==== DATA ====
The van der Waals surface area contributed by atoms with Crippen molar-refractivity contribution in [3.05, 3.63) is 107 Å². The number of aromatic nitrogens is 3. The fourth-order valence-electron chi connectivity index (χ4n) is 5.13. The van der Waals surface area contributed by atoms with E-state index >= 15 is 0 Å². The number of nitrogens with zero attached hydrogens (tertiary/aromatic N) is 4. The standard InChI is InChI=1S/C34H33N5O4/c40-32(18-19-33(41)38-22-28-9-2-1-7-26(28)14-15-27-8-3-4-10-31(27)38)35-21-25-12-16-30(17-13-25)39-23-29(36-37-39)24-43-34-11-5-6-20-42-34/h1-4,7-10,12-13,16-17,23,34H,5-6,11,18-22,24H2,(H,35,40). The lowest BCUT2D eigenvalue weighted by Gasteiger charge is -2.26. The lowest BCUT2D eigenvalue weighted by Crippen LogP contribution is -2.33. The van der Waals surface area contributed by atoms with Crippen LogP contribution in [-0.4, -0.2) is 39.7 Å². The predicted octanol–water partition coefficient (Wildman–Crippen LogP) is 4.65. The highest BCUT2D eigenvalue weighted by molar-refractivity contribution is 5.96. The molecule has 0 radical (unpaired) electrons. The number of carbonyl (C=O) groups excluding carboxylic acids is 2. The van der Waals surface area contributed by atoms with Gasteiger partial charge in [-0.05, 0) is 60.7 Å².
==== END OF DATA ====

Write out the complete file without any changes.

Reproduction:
The van der Waals surface area contributed by atoms with Crippen molar-refractivity contribution in [3.05, 3.63) is 107 Å². The number of aromatic nitrogens is 3. The fourth-order valence-electron chi connectivity index (χ4n) is 5.13. The van der Waals surface area contributed by atoms with E-state index >= 15 is 0 Å². The number of nitrogens with zero attached hydrogens (tertiary/aromatic N) is 4. The standard InChI is InChI=1S/C34H33N5O4/c40-32(18-19-33(41)38-22-28-9-2-1-7-26(28)14-15-27-8-3-4-10-31(27)38)35-21-25-12-16-30(17-13-25)39-23-29(36-37-39)24-43-34-11-5-6-20-42-34/h1-4,7-10,12-13,16-17,23,34H,5-6,11,18-22,24H2,(H,35,40). The lowest BCUT2D eigenvalue weighted by Gasteiger charge is -2.26. The lowest BCUT2D eigenvalue weighted by Crippen LogP contribution is -2.33. The van der Waals surface area contributed by atoms with Crippen LogP contribution in [-0.4, -0.2) is 39.7 Å². The predicted octanol–water partition coefficient (Wildman–Crippen LogP) is 4.65. The highest BCUT2D eigenvalue weighted by molar-refractivity contribution is 5.96. The molecule has 0 radical (unpaired) electrons. The number of carbonyl (C=O) groups excluding carboxylic acids is 2. The van der Waals surface area contributed by atoms with Gasteiger partial charge in [-0.05, 0) is 60.7 Å².